This is a simple name change.

mysql_list_tables

This statement is replaced with the mysqli_query method using the SHOW TABLES FROM sql...
$result = mysqli_query( $link, 'SHOW TABLES FROM database_name');

mysql_num_fields -> mysqli_field_count( $link )

This statement references the result in MySQL and is replaced with the mysql_field_count
method which references the link.

mysql_result

In MySQL, this statement fetches a specified row and optional field from a given result. To
migrate it we use the mysqli_data_seek to locate the row and loop through the fields using
mysqli_fetch_field to return the field.

$fetch = mysql_result( $result, 3, 'field');

becomes

mysql_data_seek($result, 3);
if( !empty($field) ) {
while($finfo = mysqli_fetch_field( $result )) {
if( $field == $finfo->name ) {
$f = mysqli_fetch_assoc( $result );
$fetch = $f[ $field ];
}
}
} else {
$f = mysqli_fetch_array( $result );
$fetch = $f[0];
}

mysql_tablename

In MySQL, this statement returns the table name in the row of a specified result. To migrate it we
use the mysqli_data_seek method to locate the specified row and fetch the name using the
mysqli_fetch_array method.

$name = mysql_tablename( $result, 3 );

becomes

mysqli_data_seek( $result, 3 );
$f = mysql_fetch_array( $result );
$fetch = $f[0];

mysql_unbuffered_query

This statement is replaced with the mysqli_query method with the result mode set to
MYSQLI_USE_RESULT...

$result = mysqli_query($link, 'query', MYSQLI_USE_RESULT);

The Red-Headed Step-Children


First off I would like to point out that I have nothing against red-headed people or step-children in
general. In the United States this is a phrase which refers to a problem that nobody wants to deal
with and I just do not know what a politically correct replacement would be, so we are stuck with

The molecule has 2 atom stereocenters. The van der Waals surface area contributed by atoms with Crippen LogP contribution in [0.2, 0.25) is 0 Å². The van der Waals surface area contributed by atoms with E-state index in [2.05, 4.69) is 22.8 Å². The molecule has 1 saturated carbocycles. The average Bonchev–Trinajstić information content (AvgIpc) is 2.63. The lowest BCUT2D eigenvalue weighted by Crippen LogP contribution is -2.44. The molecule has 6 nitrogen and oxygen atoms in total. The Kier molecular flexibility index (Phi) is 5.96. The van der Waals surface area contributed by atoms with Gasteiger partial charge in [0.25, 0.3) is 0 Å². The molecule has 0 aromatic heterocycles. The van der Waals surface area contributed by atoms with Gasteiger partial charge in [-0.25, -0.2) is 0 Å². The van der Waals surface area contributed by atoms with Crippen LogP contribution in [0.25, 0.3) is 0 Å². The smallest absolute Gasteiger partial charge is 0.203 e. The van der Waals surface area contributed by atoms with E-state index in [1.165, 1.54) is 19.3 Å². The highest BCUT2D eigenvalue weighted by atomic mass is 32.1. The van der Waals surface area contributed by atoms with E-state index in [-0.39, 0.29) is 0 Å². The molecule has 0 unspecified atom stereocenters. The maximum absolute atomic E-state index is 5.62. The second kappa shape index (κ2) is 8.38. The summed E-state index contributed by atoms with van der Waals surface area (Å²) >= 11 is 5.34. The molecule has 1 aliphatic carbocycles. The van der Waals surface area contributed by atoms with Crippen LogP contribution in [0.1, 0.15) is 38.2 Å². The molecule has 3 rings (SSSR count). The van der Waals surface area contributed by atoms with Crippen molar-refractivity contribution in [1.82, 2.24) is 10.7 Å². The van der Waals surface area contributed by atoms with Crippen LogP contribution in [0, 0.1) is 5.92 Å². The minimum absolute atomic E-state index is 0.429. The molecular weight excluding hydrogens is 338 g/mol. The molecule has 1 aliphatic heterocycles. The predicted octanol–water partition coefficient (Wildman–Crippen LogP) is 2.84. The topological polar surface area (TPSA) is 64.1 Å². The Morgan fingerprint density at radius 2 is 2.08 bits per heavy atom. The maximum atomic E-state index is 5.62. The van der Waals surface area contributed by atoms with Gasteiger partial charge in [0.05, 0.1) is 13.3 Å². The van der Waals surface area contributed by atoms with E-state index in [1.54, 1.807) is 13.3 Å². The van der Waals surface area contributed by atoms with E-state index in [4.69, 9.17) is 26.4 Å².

it.

There are 2 MySQL statements that are a real pain to deal with since they use flags and types
that are not supported in MySQLi the same way they where in MySQL. To get these to work, we
have to create our own.

mysql_field_flags

$resultFlags = mysql_field_flags( $result, 3);

becomes

$flags = array();
$constants = get_defined_constants( true );
foreach ($constants['mysqli'] as $c => $n)
{
if (preg_match('/MYSQLI_(.*)_FLAG$/', $c, $m))
if (!array_key_exists($n, $flags))
$flags[$n] = $m[1];
$flags_num = mysqli_fetch_field_direct( $result, $field_offset )-
>flags;
$result = array();
foreach ($flags as $n => $t)
if ($flags_num & $n)
$result[] = $t;
$returnFlags = implode(' ', $result);
$returnFlags = str_replace( 'PRI_KEY', 'PRIMARY_KEY', $returnFlags);
$returnFlags = strtolower($returnFlags);
}

mysql_field_type

$resultType = mysql_field_type( $result, 4);

becomes

$type_id = mysqli_fetch_field_direct( $result, $field_offset)->type;


$types = array();
$constants = get_defined_constants(true);
foreach ($constants['mysqli'] as $c => $n)
if (preg_match('/^MYSQLI_TYPE_(.*)/', $c, $m))
$types[$n] = $m[1];
$resultType = array_key_exists( $type_id, $types ) ? $types[$type_id] :
NULL;

Source: phppackage